The need to speak truth to power is clear. The potential power of girls in speaking that truth is also clear; as Kristof points out: “The greatest risk for violent extremists in Pakistan isn’t American drones. It’s educated girls.” (Kristof) But it should not and must not only be girls speaking these truths. Nor is the necessity for speaking up restricted to women and girls both. All of us, of all genders, need to speak up and work to redefine the gender constructs in our society. For if they are indeed the lens through which difference is understood, only by achieving equality for all genders will we ever achieve true equality for all people.

– Bill Ivey, Stoneleigh-Burnham Middle School Dean

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Filed under Gender, In the Classroom, On Education, Stoneleigh-Burnham Middle School, The Faculty Perspective, The Girls School Advantage, Uniquely Stoneleigh-Burnham School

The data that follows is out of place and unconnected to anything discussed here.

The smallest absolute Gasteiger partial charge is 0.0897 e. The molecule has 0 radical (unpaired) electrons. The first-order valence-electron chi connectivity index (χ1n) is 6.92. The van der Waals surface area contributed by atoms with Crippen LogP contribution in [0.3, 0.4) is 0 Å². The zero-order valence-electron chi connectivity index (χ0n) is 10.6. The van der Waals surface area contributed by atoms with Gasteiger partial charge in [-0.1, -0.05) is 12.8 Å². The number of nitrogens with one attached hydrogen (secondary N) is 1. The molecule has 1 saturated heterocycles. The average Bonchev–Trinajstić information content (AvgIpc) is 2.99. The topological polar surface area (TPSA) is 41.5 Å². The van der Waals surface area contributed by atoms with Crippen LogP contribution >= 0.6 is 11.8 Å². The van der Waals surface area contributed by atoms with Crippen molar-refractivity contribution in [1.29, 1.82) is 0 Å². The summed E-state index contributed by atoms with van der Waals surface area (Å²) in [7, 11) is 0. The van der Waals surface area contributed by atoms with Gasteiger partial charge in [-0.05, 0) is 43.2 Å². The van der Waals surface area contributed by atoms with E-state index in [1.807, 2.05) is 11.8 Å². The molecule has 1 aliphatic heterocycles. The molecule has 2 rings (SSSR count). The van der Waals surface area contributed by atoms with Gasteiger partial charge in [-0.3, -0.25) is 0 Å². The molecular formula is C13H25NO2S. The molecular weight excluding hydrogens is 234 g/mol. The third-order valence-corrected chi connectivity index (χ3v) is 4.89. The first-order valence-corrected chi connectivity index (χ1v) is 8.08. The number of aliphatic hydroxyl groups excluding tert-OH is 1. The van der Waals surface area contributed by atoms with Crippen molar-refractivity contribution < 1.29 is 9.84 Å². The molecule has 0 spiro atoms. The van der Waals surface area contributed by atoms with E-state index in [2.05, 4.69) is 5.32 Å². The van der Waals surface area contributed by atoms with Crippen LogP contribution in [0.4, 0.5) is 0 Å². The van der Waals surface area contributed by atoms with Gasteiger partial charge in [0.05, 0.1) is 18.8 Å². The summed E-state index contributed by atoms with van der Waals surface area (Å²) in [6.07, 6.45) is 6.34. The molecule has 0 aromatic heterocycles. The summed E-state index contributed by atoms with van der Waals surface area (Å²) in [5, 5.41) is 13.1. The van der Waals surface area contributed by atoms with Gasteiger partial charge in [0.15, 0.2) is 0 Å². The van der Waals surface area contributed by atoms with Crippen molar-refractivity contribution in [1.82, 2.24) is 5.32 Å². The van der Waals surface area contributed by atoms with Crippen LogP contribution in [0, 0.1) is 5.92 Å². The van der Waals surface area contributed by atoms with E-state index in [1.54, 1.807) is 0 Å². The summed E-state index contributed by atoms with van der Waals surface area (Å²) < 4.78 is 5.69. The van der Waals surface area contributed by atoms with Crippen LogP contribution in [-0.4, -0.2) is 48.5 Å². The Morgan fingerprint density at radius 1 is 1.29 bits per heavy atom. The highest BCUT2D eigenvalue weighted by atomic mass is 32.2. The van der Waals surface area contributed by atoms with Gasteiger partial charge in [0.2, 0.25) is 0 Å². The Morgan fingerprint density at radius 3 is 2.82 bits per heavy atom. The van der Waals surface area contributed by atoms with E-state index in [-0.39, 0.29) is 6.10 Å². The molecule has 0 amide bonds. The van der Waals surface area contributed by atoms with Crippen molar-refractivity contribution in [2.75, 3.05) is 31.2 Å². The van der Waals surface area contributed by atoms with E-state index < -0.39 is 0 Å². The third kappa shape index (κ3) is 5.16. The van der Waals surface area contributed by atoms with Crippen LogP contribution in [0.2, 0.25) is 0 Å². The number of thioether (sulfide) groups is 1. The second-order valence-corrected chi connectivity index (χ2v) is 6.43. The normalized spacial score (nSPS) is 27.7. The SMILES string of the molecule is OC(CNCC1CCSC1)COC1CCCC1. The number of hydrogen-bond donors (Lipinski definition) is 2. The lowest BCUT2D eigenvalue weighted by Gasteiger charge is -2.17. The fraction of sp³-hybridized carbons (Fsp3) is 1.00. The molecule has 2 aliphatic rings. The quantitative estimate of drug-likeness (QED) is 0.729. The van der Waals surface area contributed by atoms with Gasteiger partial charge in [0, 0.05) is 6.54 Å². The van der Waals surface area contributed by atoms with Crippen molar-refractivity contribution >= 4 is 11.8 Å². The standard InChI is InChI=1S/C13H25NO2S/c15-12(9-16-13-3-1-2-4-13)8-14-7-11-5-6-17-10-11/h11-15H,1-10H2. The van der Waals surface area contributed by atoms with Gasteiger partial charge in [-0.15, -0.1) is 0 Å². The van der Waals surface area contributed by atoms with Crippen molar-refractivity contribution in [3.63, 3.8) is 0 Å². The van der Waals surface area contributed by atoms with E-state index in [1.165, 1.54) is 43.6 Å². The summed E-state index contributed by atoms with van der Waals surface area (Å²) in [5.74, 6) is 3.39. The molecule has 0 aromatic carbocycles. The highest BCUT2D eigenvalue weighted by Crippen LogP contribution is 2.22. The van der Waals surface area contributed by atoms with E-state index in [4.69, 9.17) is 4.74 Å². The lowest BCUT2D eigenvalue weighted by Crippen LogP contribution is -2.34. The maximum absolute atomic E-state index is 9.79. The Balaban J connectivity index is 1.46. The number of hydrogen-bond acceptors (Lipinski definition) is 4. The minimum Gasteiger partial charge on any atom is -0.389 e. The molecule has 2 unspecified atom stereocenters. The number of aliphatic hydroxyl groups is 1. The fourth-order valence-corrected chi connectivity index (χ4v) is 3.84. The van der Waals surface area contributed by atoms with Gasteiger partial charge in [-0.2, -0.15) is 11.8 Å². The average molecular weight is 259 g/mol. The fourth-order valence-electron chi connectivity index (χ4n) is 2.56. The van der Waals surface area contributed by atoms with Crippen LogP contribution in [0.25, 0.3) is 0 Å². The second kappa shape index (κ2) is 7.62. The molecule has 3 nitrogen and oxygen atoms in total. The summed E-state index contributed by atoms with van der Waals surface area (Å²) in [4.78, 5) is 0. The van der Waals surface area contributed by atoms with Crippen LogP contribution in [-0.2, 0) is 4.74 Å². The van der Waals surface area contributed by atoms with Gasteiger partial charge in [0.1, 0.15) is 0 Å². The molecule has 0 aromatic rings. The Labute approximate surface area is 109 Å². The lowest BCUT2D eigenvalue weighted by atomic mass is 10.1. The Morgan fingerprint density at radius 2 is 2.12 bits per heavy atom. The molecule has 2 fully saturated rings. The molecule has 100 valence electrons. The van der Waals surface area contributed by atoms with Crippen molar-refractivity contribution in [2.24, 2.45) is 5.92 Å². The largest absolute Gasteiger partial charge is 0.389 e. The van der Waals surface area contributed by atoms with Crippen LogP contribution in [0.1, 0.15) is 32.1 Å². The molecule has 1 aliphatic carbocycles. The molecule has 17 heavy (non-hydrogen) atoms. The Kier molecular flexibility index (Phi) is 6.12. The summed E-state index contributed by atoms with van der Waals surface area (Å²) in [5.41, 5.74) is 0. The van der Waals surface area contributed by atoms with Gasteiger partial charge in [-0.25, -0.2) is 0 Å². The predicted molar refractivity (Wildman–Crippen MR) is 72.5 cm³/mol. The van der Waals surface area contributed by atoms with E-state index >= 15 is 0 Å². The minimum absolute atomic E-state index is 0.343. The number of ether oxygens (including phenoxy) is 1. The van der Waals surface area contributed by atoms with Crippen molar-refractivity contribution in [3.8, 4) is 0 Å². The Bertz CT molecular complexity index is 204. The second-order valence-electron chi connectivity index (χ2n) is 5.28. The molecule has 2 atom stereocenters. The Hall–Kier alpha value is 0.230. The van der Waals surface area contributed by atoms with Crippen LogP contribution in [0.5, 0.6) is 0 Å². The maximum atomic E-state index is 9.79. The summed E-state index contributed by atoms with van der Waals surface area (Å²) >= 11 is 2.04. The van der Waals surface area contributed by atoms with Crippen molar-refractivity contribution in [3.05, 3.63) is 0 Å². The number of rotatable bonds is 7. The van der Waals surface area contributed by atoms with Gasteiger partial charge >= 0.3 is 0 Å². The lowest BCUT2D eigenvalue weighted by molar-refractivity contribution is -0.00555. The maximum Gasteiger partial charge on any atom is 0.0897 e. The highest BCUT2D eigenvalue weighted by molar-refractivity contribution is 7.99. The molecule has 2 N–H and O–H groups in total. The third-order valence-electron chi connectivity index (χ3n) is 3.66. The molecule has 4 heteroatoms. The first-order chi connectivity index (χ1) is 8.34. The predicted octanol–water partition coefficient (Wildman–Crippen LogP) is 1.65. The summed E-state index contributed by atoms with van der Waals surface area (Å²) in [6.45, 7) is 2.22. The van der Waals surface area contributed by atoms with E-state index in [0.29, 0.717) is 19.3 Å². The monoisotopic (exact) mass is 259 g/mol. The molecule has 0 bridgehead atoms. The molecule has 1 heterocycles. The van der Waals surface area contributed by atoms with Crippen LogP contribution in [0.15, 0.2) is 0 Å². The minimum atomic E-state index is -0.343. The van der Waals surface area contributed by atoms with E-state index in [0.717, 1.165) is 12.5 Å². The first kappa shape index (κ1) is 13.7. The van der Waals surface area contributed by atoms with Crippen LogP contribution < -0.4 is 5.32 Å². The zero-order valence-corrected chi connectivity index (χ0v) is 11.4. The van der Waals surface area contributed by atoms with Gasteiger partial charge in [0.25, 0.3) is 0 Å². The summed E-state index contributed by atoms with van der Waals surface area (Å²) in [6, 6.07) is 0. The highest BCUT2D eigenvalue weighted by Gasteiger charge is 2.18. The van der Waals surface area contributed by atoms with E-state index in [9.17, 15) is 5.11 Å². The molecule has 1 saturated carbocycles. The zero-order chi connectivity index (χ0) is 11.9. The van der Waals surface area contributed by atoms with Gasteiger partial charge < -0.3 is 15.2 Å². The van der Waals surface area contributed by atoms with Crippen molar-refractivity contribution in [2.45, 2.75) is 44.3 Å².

“Read if you are so inclined”

The subject header, “Read if you are so inclined,” telegraphed that the student who had sent this “All School” email had something important on her mind. She wrote, “Below is a link to a New York Times article. I believe that is important to keep track of what happens outside of our SBS community, and this article in particular moved me beyond words. Reading it I found myself analyzing my role as a student and as a woman growing up in western society.” She was referring to an article by Declan Walsh about the Taliban attack on Malala Yousafzai, a 14-year-old Pakistani activist who had won her country’s peace prize a year ago for her advocacy of girls’ education. According to the article, the Taliban put her on an assassination list last spring for “openly propagating [Western Culture],” calling her human rights campaigning an “obscenity” and vowing to return and finish the job if she survives. (Walsh) As I write, reports are mixed, some stating she will be okay and that the bullet did not pass through her brain, others stating that she will need to be flown out of the country to receive complicated surgery if she is to live.